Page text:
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14Fest attendees walk back along Route 56 after the fest. (FILE)

Crowd of walkers shuts down State Route 56 after 14Fest

Athens County Sheriff Rodney Smith called the event a success, though the closure of the highway angered some.

After 14Fest on Saturday, State Route 56 was host to heavy traffic — not from cars, but from people walking shoulder-to-shoulder down the road in the dark.

Thousands of people attended the event, a two-day music festival at The Venue of Athens where artists such as Fetty Wap and The Chainsmokers performed. When hundreds of people took to the highway to walk back to campus, local law enforcement officers made the decision to close the road from about 9:30 p.m. to a little after 12 a.m.

But before the route's closure, it was quiet. Only a few students walked to the event on Friday and Saturday.

Nick Cantwell, a 25-year-old Athens resident, didn't see anyone else on his walk to 14Fest on Saturday. He said the event's foot traffic was more prominent last year.

“I feel like we’re missing out on something here,” Cantwell said.

Athens County Sheriff Rodney Smith said the decision to remove shuttles from the event brought down foot traffic and upped vehicle traffic.

Some seized the opportunity to make quick money. U-Haul vans with taped signs and pickup trucks with windows painted with phrases such as “#Fest rides $5” waited in parking lots and drove passengers to the fest.

Tarell Basham, a senior studying sales and Ohio defensive end, rented a U-Haul with two others and planned to give out rides for $5 a person. When Basham did that last year, he said he turned a profit of $900.

“I’ve done this once before and, man, it’s easy money if you don’t really care to go see the performance,” Basham said.

Basham said he might up the price to drive people back from the event, adding that people get “pretty desperate.”

Not everyone had a plan to get back from 14Fest, though. On Friday, Cameron Kovac said he and his group didn’t know how they would get back Saturday night, but he wasn’t worried.

“We think on our feet real quick,” Kovac, a senior studying education at Kent State University, said.

The Athens County Sheriff’s Office set up a command center at Morrison-Gordon Elementary School at about 2 p.m. Saturday. At that time, Athens County Sheriff’s Office Capt. Bryan Cooper said he hoped to not close the highway later that night, but knew it was a likely option because of the sheer volume of people attending the event.

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“The crowd’s going to dictate us,” Cooper said. “It’s no different than if a dam of water breaks. You can’t dictate the water.”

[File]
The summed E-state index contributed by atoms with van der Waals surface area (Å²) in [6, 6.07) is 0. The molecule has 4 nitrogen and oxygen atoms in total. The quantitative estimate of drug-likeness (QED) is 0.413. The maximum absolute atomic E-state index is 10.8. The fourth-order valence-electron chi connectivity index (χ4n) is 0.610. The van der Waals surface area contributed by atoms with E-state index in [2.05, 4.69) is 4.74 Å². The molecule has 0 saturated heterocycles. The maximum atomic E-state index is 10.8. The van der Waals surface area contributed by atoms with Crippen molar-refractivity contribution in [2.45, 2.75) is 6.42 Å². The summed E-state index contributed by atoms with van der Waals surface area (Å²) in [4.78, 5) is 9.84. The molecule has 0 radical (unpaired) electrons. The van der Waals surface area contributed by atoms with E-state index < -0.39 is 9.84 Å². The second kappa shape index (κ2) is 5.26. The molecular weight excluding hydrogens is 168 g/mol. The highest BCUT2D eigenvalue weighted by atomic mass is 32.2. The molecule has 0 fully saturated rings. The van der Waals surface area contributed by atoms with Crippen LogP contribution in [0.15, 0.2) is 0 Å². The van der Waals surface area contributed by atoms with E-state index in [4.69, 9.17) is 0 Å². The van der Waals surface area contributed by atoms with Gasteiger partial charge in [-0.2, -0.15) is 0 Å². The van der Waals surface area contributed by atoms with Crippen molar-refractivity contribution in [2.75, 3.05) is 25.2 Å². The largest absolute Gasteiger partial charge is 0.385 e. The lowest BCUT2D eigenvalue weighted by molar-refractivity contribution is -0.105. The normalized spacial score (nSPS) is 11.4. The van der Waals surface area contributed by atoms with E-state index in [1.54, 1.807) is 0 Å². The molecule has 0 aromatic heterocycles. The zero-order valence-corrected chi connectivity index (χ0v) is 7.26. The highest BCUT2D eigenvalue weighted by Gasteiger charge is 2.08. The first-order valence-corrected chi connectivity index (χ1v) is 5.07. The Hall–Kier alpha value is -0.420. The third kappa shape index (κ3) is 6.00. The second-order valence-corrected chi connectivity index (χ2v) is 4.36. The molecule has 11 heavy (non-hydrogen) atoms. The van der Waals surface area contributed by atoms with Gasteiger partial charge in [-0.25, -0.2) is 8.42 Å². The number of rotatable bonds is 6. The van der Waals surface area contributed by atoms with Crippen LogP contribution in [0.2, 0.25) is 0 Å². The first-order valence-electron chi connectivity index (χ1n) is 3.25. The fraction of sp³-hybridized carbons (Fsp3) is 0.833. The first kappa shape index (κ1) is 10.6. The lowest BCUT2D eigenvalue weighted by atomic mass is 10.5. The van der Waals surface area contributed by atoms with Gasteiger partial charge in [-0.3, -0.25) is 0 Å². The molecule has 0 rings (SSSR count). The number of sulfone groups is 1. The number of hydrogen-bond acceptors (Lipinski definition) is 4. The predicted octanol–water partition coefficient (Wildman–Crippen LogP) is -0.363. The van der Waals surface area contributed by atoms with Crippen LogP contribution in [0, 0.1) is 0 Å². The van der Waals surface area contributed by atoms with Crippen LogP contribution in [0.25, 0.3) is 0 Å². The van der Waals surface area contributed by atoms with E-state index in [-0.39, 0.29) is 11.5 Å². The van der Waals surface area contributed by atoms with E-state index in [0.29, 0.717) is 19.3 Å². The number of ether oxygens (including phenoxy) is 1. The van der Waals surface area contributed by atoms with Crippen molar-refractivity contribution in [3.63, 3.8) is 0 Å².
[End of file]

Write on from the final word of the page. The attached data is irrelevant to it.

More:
Later that night, law enforcement agencies came together and made the decision to close the State Route for the safety of walkers, Rodney said.

The Ohio State Highway Patrol and the sheriff’s office made about 77 stops and issued about 50 citations during a “kind of a joint-safety blitz” surrounding the event, Rodney said. Troopers and deputies stopped cars that seemed to be unsafe due to either driving while intoxicated or carrying so many passengers that it impeded the driver’s vision.

Rodney said he was very pleased with the way the event went Saturday, adding that the decision to end shuttling was a good move for organizers.

“I think things went very smoothly, as best it could with the amount of people in The Venue,” he said. “I’m very happy. I think it’s the best one we’ve had so far.”

The decision to block off State Route 56 forced attendees who had secured rides to walk along the route. Ellie Watts, a freshman studying special education, found her way to pick up her friends blocked by a state trooper a little more than half a mile from the event.

“I’m really worried about them, because all those cars are coming, and you can’t really see them,” Watts said.

One group of walkers saw their ride fall through when the driver couldn’t take them on the State Route. Police told the group they had a two-mile walk ahead of them.

“I haven’t even run two miles,” Rod Gautalin, a sophomore at Cleveland State University, said. “I play hockey. I don’t run shit.”

The group disagreed about whether the experience was worth it.

“Absolutely not. No way in hell,” Johnny Kellis, a junior at Ohio State University, said.

— Madeleine Peck contributed to this report.


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